I want to think about this passage and return to it later, because I believe it has implications not just for understanding what art is, not just for clarifying the nature of interpretation, but for helping us to read, even read the Bible.

excerpt from my Sent folder: mythos

About that Current Affairs essay … I think it’s pretty much wholly wrong. It’s true that fundamentalist Christianity is insistently literal about anything in the Bible that looks like historical narrative (seven literal days of creation, yes the sun did too stand still in the sky, etc.), but even more dominant than Pentateuchal literalism in the fundamentalist mindest is a fascination with prophecy, and especially with the Book of Revelation (plus parts of Daniel and Ezekiel) as a blueprint for the End Times — but the blueprint is legible only if its symbolism is properly deciphered. And especially in the 70s and 80s, such deciphering involved the most mythologically baroque interpretations imaginable. Precisely nobody thought that guys actually named Gog and Magog were going to show up when the parousia was near. When you claim, as Hal Lindsey did, that the the book of Daniel prophesied the European Common Market, your hermeneutical vice is not excessive literalism.  

The problem with things like D&D was not that they were mythoi as opposed to logoi, but rather that they were alternative mythoi — they were scary because they were potentially appealing in the same way that prophecy culture was supposed to be, by involving me as a kind of participant observer in a big coherent story. 

This would take a long time to explain, but I think the mythos/logos contrast is far less useful for describing the pathologies of fundamentalist exegesis in particular and fundamentalist culture more broadly than Kermode’s distinction in The Sense of an Ending between fictions and myths. Not that I would expect fundamentalists (or any other interpreters of Scripture) to see their exegeses as fictive! — but Kermode is brilliant, I think, on the ways that properly provisional narratives or explanations harden, calcify, into fixed myths.

an exercise in interpretation

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The meaning is so obvious: “The black clothes represent Hong Kong, the mask represents Hong Kong, the Molotov cocktail represents Hong Kong, what else here doesn’t represent Hong Kong???”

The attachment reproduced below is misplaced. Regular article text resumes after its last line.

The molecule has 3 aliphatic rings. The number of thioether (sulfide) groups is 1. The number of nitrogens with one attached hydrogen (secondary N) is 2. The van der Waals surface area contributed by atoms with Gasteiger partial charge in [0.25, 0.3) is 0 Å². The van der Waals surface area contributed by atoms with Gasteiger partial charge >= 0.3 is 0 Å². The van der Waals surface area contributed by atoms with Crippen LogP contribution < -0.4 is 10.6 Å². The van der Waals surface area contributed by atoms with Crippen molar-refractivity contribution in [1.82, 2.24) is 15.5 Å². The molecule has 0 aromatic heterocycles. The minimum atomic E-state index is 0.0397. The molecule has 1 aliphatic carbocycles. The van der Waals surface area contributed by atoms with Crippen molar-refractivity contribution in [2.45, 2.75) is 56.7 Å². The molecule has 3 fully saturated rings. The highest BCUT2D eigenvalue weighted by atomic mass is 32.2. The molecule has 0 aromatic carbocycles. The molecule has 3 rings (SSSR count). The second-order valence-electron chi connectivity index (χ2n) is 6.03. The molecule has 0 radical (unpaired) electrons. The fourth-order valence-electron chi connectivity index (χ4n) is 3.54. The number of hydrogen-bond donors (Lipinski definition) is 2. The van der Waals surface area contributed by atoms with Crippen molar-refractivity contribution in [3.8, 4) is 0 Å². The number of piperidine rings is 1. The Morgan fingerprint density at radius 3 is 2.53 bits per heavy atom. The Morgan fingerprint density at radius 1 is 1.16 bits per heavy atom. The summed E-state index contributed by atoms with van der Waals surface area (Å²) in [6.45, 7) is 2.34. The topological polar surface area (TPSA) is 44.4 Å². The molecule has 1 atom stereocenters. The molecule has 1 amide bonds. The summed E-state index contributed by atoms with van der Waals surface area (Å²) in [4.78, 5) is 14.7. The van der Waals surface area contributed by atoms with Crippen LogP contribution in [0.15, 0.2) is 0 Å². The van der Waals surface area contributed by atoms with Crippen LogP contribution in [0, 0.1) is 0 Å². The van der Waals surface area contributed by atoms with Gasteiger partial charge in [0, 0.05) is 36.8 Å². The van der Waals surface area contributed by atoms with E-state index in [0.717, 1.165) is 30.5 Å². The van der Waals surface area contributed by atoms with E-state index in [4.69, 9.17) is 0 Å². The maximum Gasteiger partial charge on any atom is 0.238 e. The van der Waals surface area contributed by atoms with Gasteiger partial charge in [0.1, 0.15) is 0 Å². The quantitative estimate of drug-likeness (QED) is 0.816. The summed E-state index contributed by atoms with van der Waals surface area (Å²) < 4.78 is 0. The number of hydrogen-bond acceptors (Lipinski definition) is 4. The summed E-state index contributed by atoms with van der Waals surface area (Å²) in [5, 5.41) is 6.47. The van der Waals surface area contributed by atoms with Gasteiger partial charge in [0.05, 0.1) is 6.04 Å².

But the artist who drew this, Rafael Grampá, is Brazilian, and Brazil has had its recent moments of social unrest: Why couldn’t it be about Brazil? The comics company, D.C., is American: Why couldn’t it be about the various protest movements that have succeeded Occupy Wall Street? (Batwoman = black bloc.) Of course, the Hong Kong protesters have learned from those movements. They’re not the only ones, though. 

Why couldn’t the image be about … Batwoman? 

We don’t even know when the image was drawn, or the story it illustrates written. Since the appearance of my book The Year of Our Lord 1943, I have received several emails from people noting, either approvingly or critically, its obvious subtextual commentary on Christian participation in the political events of 2016. The only problem with this assumption: I signed the original contract for that book in 2013, and had largely finished it before the last Presidential election. People don’t think about matters like the time-frame for the publication of books when they discern correspondences with whatever is at or near the forefront of their minds.  

Years and years ago a student told me that his high-school English teacher had explained to her classes that Robert Frost’s “Stopping By Woods on a Snowy Evening” is about Santa Claus — Santa indulging in a contemplative moment before resuming his duties. For he has promises to keep, and miles to go before he sleeps. It all fits

And it does fit. Sort of. Close enough for a reader to be pleased when she discerns the correspondence. Such a reader will be sufficiently pleased to stop asking questions, and will not wonder whether other interpretations might match the text equally well — or even better.